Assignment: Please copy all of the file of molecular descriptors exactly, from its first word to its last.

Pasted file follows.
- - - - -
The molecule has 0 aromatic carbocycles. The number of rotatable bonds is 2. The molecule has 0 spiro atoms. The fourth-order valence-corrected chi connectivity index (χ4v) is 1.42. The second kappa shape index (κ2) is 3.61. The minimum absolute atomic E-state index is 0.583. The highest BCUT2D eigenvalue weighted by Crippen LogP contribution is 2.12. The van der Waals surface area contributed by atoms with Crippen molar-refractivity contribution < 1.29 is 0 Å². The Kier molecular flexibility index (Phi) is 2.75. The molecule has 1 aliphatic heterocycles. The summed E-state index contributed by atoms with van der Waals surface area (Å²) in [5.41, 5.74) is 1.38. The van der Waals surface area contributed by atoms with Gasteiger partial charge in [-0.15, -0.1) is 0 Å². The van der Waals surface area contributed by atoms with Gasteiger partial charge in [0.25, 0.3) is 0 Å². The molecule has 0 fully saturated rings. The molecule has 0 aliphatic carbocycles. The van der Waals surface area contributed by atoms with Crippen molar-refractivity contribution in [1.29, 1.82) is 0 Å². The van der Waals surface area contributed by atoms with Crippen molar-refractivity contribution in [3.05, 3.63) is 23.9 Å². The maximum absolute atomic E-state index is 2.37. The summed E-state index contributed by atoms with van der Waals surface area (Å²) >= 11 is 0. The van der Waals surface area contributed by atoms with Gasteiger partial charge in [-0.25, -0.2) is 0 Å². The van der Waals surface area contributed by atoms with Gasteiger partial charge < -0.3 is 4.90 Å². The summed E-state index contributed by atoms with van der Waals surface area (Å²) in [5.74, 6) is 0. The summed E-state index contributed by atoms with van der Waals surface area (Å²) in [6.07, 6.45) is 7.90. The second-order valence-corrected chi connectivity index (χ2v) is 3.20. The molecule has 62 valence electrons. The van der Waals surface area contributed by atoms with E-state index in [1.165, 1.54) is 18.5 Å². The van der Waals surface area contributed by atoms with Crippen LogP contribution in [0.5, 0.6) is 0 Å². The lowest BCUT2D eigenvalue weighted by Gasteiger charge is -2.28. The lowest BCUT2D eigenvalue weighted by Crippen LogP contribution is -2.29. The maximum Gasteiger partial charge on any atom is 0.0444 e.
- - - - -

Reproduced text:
The molecule has 0 aromatic carbocycles. The number of rotatable bonds is 2. The molecule has 0 spiro atoms. The fourth-order valence-corrected chi connectivity index (χ4v) is 1.42. The second kappa shape index (κ2) is 3.61. The minimum absolute atomic E-state index is 0.583. The highest BCUT2D eigenvalue weighted by Crippen LogP contribution is 2.12. The van der Waals surface area contributed by atoms with Crippen molar-refractivity contribution < 1.29 is 0 Å². The Kier molecular flexibility index (Phi) is 2.75. The molecule has 1 aliphatic heterocycles. The summed E-state index contributed by atoms with van der Waals surface area (Å²) in [5.41, 5.74) is 1.38. The van der Waals surface area contributed by atoms with Gasteiger partial charge in [-0.15, -0.1) is 0 Å². The van der Waals surface area contributed by atoms with Gasteiger partial charge in [0.25, 0.3) is 0 Å². The molecule has 0 fully saturated rings. The molecule has 0 aliphatic carbocycles. The van der Waals surface area contributed by atoms with Crippen molar-refractivity contribution in [1.29, 1.82) is 0 Å². The van der Waals surface area contributed by atoms with Crippen molar-refractivity contribution in [3.05, 3.63) is 23.9 Å². The maximum absolute atomic E-state index is 2.37. The summed E-state index contributed by atoms with van der Waals surface area (Å²) >= 11 is 0. The van der Waals surface area contributed by atoms with Gasteiger partial charge in [-0.25, -0.2) is 0 Å². The van der Waals surface area contributed by atoms with Gasteiger partial charge < -0.3 is 4.90 Å². The summed E-state index contributed by atoms with van der Waals surface area (Å²) in [5.74, 6) is 0. The summed E-state index contributed by atoms with van der Waals surface area (Å²) in [6.07, 6.45) is 7.90. The second-order valence-corrected chi connectivity index (χ2v) is 3.20. The molecule has 62 valence electrons. The van der Waals surface area contributed by atoms with E-state index in [1.165, 1.54) is 18.5 Å². The van der Waals surface area contributed by atoms with Crippen LogP contribution in [0.5, 0.6) is 0 Å². The lowest BCUT2D eigenvalue weighted by Gasteiger charge is -2.28. The lowest BCUT2D eigenvalue weighted by Crippen LogP contribution is -2.29. The maximum Gasteiger partial charge on any atom is 0.0444 e.